• The first question is how does Congress have the power to do that? The answer is the "commerce clause" which has been interpreted to let Congress do anything they want.
      • The next question is how can there still be entities which can legally not allow blacks to be members or not allow blacks to work there (like the Dallas Country Club did for years even after the passage of the Act)? The answer is that it's OK so long as you are a truly private club and don't open up the facilities as a "public accommodation." 
    • Empower Texans (the oil money SuperPAC) is a weird group. They somehow managed to take the Title VII decision and use it to attack the company which got the huge contract for coronavirus "contract tracing." Hey, it's one thing to justifiably question the size of the contract to a possibly unqualified firm, but it's quite another to say, "Oh, and by the way, that company also supports the gays!!!"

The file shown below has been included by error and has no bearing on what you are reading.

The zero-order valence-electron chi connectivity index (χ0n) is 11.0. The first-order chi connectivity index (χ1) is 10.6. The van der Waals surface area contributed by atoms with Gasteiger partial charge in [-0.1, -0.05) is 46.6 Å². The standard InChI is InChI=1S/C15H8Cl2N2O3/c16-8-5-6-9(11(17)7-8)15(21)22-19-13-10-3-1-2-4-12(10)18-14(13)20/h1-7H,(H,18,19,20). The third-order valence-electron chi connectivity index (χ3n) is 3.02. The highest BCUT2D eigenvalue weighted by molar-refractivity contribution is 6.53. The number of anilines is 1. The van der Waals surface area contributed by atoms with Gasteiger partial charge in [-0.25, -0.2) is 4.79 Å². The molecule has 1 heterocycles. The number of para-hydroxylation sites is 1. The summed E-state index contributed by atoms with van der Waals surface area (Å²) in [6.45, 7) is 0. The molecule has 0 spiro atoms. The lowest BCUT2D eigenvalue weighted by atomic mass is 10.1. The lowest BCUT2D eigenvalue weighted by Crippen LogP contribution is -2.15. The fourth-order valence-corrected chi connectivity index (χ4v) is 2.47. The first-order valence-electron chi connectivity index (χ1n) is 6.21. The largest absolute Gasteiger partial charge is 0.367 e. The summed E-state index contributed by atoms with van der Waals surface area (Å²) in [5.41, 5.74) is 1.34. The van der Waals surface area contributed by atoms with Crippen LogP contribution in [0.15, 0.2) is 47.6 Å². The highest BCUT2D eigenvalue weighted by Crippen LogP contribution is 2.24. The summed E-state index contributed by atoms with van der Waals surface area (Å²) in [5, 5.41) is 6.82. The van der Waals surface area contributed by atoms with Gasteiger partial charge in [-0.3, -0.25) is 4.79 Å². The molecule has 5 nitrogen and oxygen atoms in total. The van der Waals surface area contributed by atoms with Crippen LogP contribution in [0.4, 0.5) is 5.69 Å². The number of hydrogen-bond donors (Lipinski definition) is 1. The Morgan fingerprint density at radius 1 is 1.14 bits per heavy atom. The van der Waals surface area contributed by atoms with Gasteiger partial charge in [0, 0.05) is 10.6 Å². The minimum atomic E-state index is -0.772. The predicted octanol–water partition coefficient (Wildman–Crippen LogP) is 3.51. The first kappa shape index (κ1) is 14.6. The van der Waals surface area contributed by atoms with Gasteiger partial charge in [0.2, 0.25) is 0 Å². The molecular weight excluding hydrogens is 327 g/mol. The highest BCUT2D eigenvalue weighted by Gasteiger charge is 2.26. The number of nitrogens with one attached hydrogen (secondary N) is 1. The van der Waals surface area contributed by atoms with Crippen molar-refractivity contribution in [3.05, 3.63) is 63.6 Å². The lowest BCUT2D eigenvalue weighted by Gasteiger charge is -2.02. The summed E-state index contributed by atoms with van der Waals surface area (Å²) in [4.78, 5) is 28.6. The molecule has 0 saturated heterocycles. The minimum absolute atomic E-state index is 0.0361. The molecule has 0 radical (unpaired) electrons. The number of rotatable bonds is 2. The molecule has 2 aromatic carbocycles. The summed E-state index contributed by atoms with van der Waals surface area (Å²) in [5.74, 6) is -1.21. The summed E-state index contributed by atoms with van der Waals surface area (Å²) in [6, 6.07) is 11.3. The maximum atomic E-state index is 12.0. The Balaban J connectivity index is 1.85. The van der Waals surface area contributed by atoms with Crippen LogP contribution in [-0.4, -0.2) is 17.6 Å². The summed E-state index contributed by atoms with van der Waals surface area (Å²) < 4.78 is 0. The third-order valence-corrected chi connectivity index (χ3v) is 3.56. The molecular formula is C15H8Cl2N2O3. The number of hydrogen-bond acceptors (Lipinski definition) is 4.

• Trump, who had to be angered by the decision since he has undercut gay rights left and right, said it was a "powerful decision." It wasn't "powerful" at all. The Obergefell decision which interpreted the constitution as preventing states from outlawing gay marriage was powerful. This was a case which just interpreted a statute. 
  • The graphic below shows the  2019 Wise County racial profiling stats which are required to be  kept by law pursuant to Texas Code of Criminal Procedure §2.132. Source of the data is here. Honestly, these numbers don't make much sense because the Hispanic detentions greatly exceed detentions of whites (except in Bridgeport.) The data is supposed to be collected "relating to motor vehicle stops in which a ticket, citation, or warning is issued and to arrests made as a result of those stops." I'll have to get some clarification from my law enforcement friends as to why the numbers seem jacked up.